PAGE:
Possible Congruence of Harman's Withdrawal Thesis with Ecological Science?

For the longest time I’ve had trouble understanding Graham Harman‘s radical thesis of withdrawal. What does it mean for two entities to “withdraw” from each other as they interact? How can we reconcile this idea with complete causal closure? Doesn’t gravity, for example, affect an apple through-and-through? It wasn’t until I read the following passage from Varela and Maturana’s interesting little book, The Tree of Knowledge (1987), that I made sense of it as a general ontological requirement.

Ontogeny is the history of structural changes in a particular living being. In this history each living being begins with an initial structure. This structure conditions the course of its interactions and restricts the structural changes that the interactions may trigger in it. At the same time, it is born in a particular place, in a medium that constitutes the ambience in which it emerges and in which it interacts. This ambience appears to have a structural dynamics of its own, operationally distinct from the living being. This is a crucial point. As observers, we have distinguished the living system as a unity from its background and have characterized it as a definite organization. We have thus distinguished two structures that are going to be considered operationally independent of each other: living being and environment. Between them there is a necessary structural congruence (or the unity disappears). In the interactions between the living being and the environment within this structural congruence, the perturbations of the environment do not determine what happens to the living being; rather, it is the structure  of the living being that determines what change occurs in it. This interaction is not instructive, for it does not determine what its effects are going to be. Therefore, we have used the expression “to trigger” an effect. In this way we refer to the fact that the changes that result from the interaction are brought about by the disturbing agent but determined by the structure of the disturbed sysem. The same holds true for the environment: the living being is a source of perturbations and not of instructions.

Now, at this point the reader may be thinking that all this sounds too complicated and that it is unique to living beings. To be exact, as in the case of reproduction, this is not a phenomenon unique to living beings. It takes place in all interactions. And if we do not see it in all its generality, it becomes a source of confusion. (p. 96)

Basically, Varela and Maturana are saying that we can only think about objects in terms of unities that are structurally determined in their organization. All changes in a system are changes of structure, which can be the result of intrinsic structural dynamics or triggered by interactions with everything else. Moreover, Varela and Maturana claim that this feature of structural unification undergoing change applies to  the scientific description of all interactions because otherwise we couldn’t make sense of how and why object unities breakdown (a car is the most obvious example).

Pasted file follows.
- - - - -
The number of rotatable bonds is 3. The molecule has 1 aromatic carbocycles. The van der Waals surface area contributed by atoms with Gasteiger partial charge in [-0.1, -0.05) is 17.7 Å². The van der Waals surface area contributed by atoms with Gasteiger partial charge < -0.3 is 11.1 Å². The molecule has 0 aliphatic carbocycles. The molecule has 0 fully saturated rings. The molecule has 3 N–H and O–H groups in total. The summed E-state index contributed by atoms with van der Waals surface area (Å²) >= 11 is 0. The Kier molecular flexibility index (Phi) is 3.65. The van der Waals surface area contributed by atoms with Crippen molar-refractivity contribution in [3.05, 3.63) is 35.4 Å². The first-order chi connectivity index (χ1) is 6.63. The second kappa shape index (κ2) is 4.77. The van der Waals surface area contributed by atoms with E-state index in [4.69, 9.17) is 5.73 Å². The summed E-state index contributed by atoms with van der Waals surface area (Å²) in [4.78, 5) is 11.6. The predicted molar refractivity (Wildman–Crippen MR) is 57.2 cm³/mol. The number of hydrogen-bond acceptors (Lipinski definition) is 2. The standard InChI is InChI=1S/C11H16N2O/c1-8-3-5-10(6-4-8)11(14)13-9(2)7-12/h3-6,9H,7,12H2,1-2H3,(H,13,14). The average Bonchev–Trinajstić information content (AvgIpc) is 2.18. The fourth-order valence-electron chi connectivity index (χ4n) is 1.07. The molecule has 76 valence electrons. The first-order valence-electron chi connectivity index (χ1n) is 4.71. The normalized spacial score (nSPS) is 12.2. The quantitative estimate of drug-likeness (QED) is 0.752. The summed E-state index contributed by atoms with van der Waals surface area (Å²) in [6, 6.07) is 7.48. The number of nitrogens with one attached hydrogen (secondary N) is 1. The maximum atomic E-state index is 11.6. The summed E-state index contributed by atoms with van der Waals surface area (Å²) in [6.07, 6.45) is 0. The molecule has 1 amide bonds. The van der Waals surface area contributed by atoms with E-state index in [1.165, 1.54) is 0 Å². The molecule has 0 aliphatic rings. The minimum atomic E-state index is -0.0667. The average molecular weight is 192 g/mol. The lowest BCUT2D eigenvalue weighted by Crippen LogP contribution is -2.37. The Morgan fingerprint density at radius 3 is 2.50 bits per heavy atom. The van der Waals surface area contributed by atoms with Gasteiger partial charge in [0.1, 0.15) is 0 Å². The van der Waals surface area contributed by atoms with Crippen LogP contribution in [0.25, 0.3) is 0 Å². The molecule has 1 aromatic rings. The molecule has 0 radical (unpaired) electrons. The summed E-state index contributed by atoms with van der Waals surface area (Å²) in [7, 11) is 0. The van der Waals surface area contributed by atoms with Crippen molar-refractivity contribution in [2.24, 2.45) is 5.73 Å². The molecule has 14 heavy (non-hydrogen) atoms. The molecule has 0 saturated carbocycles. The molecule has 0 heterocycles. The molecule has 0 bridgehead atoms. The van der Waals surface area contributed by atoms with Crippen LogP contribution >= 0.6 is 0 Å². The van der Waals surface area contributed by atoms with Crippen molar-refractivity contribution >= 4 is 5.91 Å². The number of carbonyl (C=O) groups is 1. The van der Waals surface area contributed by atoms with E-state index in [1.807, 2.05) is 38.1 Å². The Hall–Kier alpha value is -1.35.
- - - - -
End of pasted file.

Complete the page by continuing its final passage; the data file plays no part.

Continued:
While I might be mistaken, this sounds remarkable like Harman’s thesis of objects withdrawing from each other as they interact. Harman seems to claim that every object-object interaction is characterized by each object retaining some “inner core” or “subterranean essence” while nevertheless interacting or “translating” on a “sensuous” level. I’m a visual thinker, so I always had trouble conceptualizing how this process of withdrawal works. But now I think my problem was with the specific term withdrawal, which is actually a misnomer if I am understanding Harman, Varela, and Maturana right. From what I gather, a better description of object-object interaction might go as follows: when an object interacts with another object, both objects need to retain their internal structural unity during the interaction in order for it to be considered an object-object perturbation or “translation”. If there was not a retention of unified structure, we wouldn’t be able to talk about the interaction in terms of two, separately organized unities. Without a separation of unitary structure (i.e without being “operationally distinct”), the structural changes become merely changes of the state of one system rather than changes as a result of the perturbation or translation between different objects. Varela and Maturana also point out that another possibility of object-object interaction is destruction, whereby one object destroys the organization of the unity of another.

One could say that my eyes have now been opened to the relevance of object-oriented philosophy to developments in ecologically oriented cognitive science. I still have trouble with how Harman argues for his thesis, but now that I have at least “translated” it into a familiar conceptual domain, I think I can finally accept some kind of generality of withdrawal for all possible object-object interactions. There’s gotta be a better metaphor than withdrawal though. It’s far too “spooky” for my likening. I’m also not convinced that this was Heidegger’s greatest lesson. But like I said, my eyes are now open to new possibilities of relevance.


In response to my comment about Heidegger’s greatest lesson, Harman asks

Well what on earth are the other candidates?

My reply:

One of Heidegger’s greatest lessons was his distinction between the phenomenon and the semblance. In my mind, this was a realist “upgrade” to Husserl’s transcendental reduction. In his surrounding lectures and in BT, Heidegger critiques Husserl’s transcendental reduction for missing the original phenomenon to be described: our experience as embodied entities living on a physical earth, but “worlded” in terms of the categorial (i.e. socially constructed) intuition. Husserl accepted the metaphysics of the “natural attitude” but bracketed realist questions from the ultimate reduction for sake of Cartesian “certainty” and wanting to achieve “apodicticity” . Heidegger recognized the irony (and ultimate futility) of using Cartesian standards of certainty for the investigation of something as concrete as lived experience. This is why he ultimately endorsed a hermeneutic phenomenology that started from within the messy circle of lived experience, rather than from eidetically purified descriptions of transcendental correlation. By introducing the concept of “semblance” into phenomenology, Heidegger provided a means to capture by formal indication the natural attitude’s acceptance of empirical realism without suffering from internal inconsistency (since he can show that his opponents’ positions stand upon the strength of unquestioned assumptions). Husserl would have never said things like: